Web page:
Owen: “That’s different. My mind it…it doesn’t work right.”
Annie: “No one’s does. I’m gonna go into that bathroom, and 30 seconds later, you’re gonna go into that bathroom. You get me?”
The bathroom is inside the facility.
Annie: “What is the problem?”
Owen: “I’m afraid.”
Annie: “Of what?”
Owen: “Option B. Annie, the same thing happens every time I meet someone or get close to someone. I mess it up. I’m gonna get frustrated one day and yell at you out of nowhere over something insignificant I’m fixated on. And then you’ll stop calling back. And you’ll change your number, and it’ll break my heart. It’s just easier if you’re not real.”
Annie: “But I am real. You know me.”
Owen hasn’t looked at Annie throughout their conversation. He finally does.
Annie: “You’re braver than this Owen. And I will never do that to you. Never… Thirty seconds.”
Bruce Owen: “Thirty seconds.”
Those were much better romantic speeches, about things that are real. They talked about what they really needed, what they’re afraid of, and what they could realistically give. They understood what they were saying to each other because of their past experiences together.
Annie heads for the ladies room. Owen follows, as instructed.
Linda Annie tells him their cover story and takes off her outer layer of clothes, borrowed from Hank, for him to change into. Owen takes the clothes, but doesn’t change.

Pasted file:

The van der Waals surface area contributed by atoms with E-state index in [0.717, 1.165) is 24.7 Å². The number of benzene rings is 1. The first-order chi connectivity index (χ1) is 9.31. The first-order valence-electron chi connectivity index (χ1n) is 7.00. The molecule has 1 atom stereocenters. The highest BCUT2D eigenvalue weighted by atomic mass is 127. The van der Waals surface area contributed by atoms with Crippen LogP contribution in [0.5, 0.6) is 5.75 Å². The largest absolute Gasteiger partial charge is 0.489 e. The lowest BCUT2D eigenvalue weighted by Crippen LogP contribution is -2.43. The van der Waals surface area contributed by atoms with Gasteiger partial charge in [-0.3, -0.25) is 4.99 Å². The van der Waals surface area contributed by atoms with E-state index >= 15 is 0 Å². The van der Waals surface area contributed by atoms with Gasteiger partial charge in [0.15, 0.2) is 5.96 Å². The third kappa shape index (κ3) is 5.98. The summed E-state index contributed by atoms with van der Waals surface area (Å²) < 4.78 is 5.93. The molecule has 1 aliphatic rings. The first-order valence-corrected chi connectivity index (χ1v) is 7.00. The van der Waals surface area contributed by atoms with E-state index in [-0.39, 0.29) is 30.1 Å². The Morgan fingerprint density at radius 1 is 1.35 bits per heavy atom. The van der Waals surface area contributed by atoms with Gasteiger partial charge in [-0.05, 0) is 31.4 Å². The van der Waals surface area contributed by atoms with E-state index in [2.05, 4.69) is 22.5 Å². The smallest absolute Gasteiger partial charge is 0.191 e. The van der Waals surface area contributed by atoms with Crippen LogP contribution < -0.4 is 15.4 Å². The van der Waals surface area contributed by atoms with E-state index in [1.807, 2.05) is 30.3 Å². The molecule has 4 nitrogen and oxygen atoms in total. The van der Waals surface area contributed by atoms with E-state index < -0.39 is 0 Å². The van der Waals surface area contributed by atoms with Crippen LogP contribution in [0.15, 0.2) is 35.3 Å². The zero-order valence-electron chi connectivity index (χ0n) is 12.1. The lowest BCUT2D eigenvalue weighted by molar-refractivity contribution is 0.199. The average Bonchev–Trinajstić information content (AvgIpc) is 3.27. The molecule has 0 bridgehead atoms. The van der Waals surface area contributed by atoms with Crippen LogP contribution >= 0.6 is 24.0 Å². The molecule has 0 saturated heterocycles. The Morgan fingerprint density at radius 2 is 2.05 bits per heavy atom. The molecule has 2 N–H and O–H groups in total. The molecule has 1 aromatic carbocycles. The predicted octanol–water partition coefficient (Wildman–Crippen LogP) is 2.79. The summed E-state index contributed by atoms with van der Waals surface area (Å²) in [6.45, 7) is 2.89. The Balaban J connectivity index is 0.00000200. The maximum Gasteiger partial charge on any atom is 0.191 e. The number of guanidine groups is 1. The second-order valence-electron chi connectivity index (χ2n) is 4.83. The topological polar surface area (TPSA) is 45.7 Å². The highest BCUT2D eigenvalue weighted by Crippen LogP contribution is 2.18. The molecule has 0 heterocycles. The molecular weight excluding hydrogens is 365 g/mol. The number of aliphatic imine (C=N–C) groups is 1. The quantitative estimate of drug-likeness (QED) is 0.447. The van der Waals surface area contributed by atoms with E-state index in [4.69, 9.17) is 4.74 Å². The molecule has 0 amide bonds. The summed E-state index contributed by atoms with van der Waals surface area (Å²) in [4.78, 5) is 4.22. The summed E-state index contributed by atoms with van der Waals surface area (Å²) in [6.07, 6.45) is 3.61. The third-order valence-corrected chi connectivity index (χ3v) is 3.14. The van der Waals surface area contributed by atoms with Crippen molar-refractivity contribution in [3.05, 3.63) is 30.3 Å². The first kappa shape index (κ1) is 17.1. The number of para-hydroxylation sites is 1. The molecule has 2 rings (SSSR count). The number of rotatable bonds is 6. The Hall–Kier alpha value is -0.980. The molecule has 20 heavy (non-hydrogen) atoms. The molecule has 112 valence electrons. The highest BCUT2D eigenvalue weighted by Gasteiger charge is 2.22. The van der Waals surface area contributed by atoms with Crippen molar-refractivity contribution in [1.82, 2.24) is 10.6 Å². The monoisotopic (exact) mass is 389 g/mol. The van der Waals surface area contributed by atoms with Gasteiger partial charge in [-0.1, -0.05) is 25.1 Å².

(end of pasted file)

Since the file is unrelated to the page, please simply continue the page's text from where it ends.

After a minute, he asks Annie why she’s there. She says, “Because I’m your friend. And that’s what friends do.” Owen looks overwhelmed for a second, while Annie holds her breath. She’s really put herself out there for Owen. He says, “Okay,” and starts changing. She gives him a little smile and nod. They’re both near tears.
Once they’re dressed again, they walk out through the lobby, hand in hand. The security guard at the desk remembers that Annie came in alone, and questions her. She keeps moving and says it’s fine, but he checks the sign in sheet. Since there’s no patient named Wendy Lemur, they’re busted, and make a run for the truck. Owen is excited to see the truck from the story of the day her mother left.
They hop in, and Annie introduces Owen to Harpo, her new little rescue dog who looks similar to Groucho (and is named after another Marx Brother). Another debt repaid.
The facility security staff are running out of the building and toward the truck, but Annie can’t get herself to turn the key. She says it happens sometimes when she tries to start cars. She asks Owen if he’ll go to Salt Lake City with her, with the disclaimer that she doesn’t technically have a driver’s license. With the staff bearing down on them, Owen tells her, “Yes, you gotta start the car, though.”
Knowing she’s not driving alone gets Annie past her block and she turns the key. They circle the parking lot a couple of times, looking for the exit. Owen has
Wendy the lemur Harpo the dog in his arms and a big smile on his face as they escape. It’s the wish he was going to use on the tiny lost Don Quixote chapter, come to life. They drive off down a country road, with the leaves turning brilliant fall colors, to parts unknown, still laughing.